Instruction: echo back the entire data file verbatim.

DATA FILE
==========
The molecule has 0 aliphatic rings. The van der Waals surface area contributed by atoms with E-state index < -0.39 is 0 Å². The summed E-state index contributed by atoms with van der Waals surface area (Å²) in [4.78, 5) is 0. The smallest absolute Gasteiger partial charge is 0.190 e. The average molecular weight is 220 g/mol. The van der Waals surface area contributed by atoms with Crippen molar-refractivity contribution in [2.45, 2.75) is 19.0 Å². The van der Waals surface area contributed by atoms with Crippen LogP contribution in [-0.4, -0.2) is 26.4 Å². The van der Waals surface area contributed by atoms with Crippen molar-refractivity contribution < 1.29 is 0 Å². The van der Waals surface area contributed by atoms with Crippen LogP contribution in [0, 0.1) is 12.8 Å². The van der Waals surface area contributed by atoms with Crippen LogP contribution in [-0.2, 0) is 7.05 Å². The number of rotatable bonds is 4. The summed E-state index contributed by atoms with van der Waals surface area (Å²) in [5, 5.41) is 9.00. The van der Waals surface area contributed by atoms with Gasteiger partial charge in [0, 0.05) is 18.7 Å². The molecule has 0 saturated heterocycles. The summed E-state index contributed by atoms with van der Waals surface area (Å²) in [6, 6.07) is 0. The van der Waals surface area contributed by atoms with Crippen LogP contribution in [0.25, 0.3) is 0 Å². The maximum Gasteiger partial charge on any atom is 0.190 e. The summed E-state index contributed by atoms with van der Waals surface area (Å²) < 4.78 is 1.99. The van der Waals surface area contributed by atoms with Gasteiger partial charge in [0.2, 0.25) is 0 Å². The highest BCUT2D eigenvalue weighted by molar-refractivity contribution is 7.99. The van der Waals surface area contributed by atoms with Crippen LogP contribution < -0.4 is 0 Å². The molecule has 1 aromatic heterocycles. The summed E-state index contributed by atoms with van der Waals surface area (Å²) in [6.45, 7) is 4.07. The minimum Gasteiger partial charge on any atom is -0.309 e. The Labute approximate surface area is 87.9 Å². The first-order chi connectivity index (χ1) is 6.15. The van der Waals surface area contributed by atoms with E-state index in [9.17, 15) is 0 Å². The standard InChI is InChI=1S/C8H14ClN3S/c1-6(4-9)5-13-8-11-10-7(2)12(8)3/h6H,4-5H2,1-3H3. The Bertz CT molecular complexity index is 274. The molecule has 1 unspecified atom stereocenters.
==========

The molecule has 0 aliphatic rings. The van der Waals surface area contributed by atoms with E-state index < -0.39 is 0 Å². The summed E-state index contributed by atoms with van der Waals surface area (Å²) in [4.78, 5) is 0. The smallest absolute Gasteiger partial charge is 0.190 e. The average molecular weight is 220 g/mol. The van der Waals surface area contributed by atoms with Crippen molar-refractivity contribution in [2.45, 2.75) is 19.0 Å². The van der Waals surface area contributed by atoms with Crippen LogP contribution in [-0.4, -0.2) is 26.4 Å². The van der Waals surface area contributed by atoms with Crippen molar-refractivity contribution < 1.29 is 0 Å². The van der Waals surface area contributed by atoms with Crippen LogP contribution in [0, 0.1) is 12.8 Å². The van der Waals surface area contributed by atoms with Crippen LogP contribution in [-0.2, 0) is 7.05 Å². The number of rotatable bonds is 4. The summed E-state index contributed by atoms with van der Waals surface area (Å²) in [5, 5.41) is 9.00. The van der Waals surface area contributed by atoms with Gasteiger partial charge in [0, 0.05) is 18.7 Å². The molecule has 0 saturated heterocycles. The summed E-state index contributed by atoms with van der Waals surface area (Å²) in [6, 6.07) is 0. The van der Waals surface area contributed by atoms with Crippen LogP contribution in [0.25, 0.3) is 0 Å². The maximum Gasteiger partial charge on any atom is 0.190 e. The summed E-state index contributed by atoms with van der Waals surface area (Å²) < 4.78 is 1.99. The van der Waals surface area contributed by atoms with Gasteiger partial charge in [0.2, 0.25) is 0 Å². The highest BCUT2D eigenvalue weighted by molar-refractivity contribution is 7.99. The van der Waals surface area contributed by atoms with Crippen LogP contribution < -0.4 is 0 Å². The molecule has 1 aromatic heterocycles. The summed E-state index contributed by atoms with van der Waals surface area (Å²) in [6.45, 7) is 4.07. The minimum Gasteiger partial charge on any atom is -0.309 e. The Labute approximate surface area is 87.9 Å². The first-order chi connectivity index (χ1) is 6.15. The van der Waals surface area contributed by atoms with E-state index in [9.17, 15) is 0 Å². The standard InChI is InChI=1S/C8H14ClN3S/c1-6(4-9)5-13-8-11-10-7(2)12(8)3/h6H,4-5H2,1-3H3. The Bertz CT molecular complexity index is 274. The molecule has 1 unspecified atom stereocenters.